Many golfers and recreational athletes fail to make this important distinction, which can inhibit your performance and make you more susceptible to injury. Basically, you never want to stretch a cold muscle, so elevating your body’s core temperature is an essential thing to do before stretching.
There are five basic types of stretching (watch the video), each of which will accomplish different things:
A muscle is taken to a point of stretch and held there for a period of time. The muscle is then relaxed and the process is repeated. This can improve range of motion, but does not really increase the body’s core temperature.
Similar to static stretching, but with a partner who slowly stretches you. It is important that your partner be careful and make sure not to overstretch you, which can cause injury.
This involves active motions during which you gradually increase their range and speed. Good examples of dynamic stretching are arm circles, leg swings and squats. I like this form of stretching as it often mimics the sport you play and takes you through a full variety of movements.
In this case, you take a muscle past its normal range of motion. This is a much more aggressive form of stretching that invokes something called the stretch reflex–the muscles contract to fight against the bouncing. It is often done by elite athletes once their body is fully warmed up. I would not recommend this without proper supervision from a trained professional as it can increase your risk of injury.
Proprioceptive Neuromuscular Facilitation or “contract, relax stretching,” is usually done with a partner. The partner pushes the athlete to a stretched position, then the athlete pushes back and holds the contraction. This can be very effective for increased range of motion.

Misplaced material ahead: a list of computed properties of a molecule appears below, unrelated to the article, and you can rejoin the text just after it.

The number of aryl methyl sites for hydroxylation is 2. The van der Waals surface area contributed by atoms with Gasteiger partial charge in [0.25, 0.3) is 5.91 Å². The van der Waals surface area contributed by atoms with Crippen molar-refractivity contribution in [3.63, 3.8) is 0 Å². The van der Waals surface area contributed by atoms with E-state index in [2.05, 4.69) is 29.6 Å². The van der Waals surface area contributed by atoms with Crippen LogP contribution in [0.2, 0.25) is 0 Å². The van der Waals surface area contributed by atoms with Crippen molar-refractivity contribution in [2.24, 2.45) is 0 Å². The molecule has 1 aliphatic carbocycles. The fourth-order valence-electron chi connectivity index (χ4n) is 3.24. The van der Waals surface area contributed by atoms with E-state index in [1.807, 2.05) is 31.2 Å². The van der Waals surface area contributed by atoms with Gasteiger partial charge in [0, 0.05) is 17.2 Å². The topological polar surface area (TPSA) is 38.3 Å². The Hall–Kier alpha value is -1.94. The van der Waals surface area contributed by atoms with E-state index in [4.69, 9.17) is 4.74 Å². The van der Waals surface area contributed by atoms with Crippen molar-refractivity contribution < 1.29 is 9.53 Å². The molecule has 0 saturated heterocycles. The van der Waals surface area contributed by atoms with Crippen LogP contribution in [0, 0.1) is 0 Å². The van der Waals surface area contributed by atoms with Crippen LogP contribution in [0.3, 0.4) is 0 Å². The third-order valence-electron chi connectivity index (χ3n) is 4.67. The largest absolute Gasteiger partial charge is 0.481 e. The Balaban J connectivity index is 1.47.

As mentioned above, stretching for golf is very different from warming up your body. At TPI, our philosophy is that you should always warm the body up before stretching any muscle. Believe it or not, this can be done simply by making a few slow-motion golf swings, walking some stairs, or just doing a few squats–anything to get the heart rate up and the body moving through a complete range of motion.
WHOOP can be quite useful here to monitor our increase in heart rate and strain. Once we see that HR spike we can then move into more of an active stretching routine to help distract the joints and stretch the fascia on top of the muscle.
My favorite form of stretching (after the body is warmed up) is relatively new, but is being used by many of today’s elite golfers. It is called ELDOA, which my friend Dan Hellman is an expert on. Incorporating some of these stretches into your program can do some amazing things for anyone’s range of motion.
More from TPI Co-Founder Dave Phillips: Getting Back to Golf: A Great Form of Exercise Right Now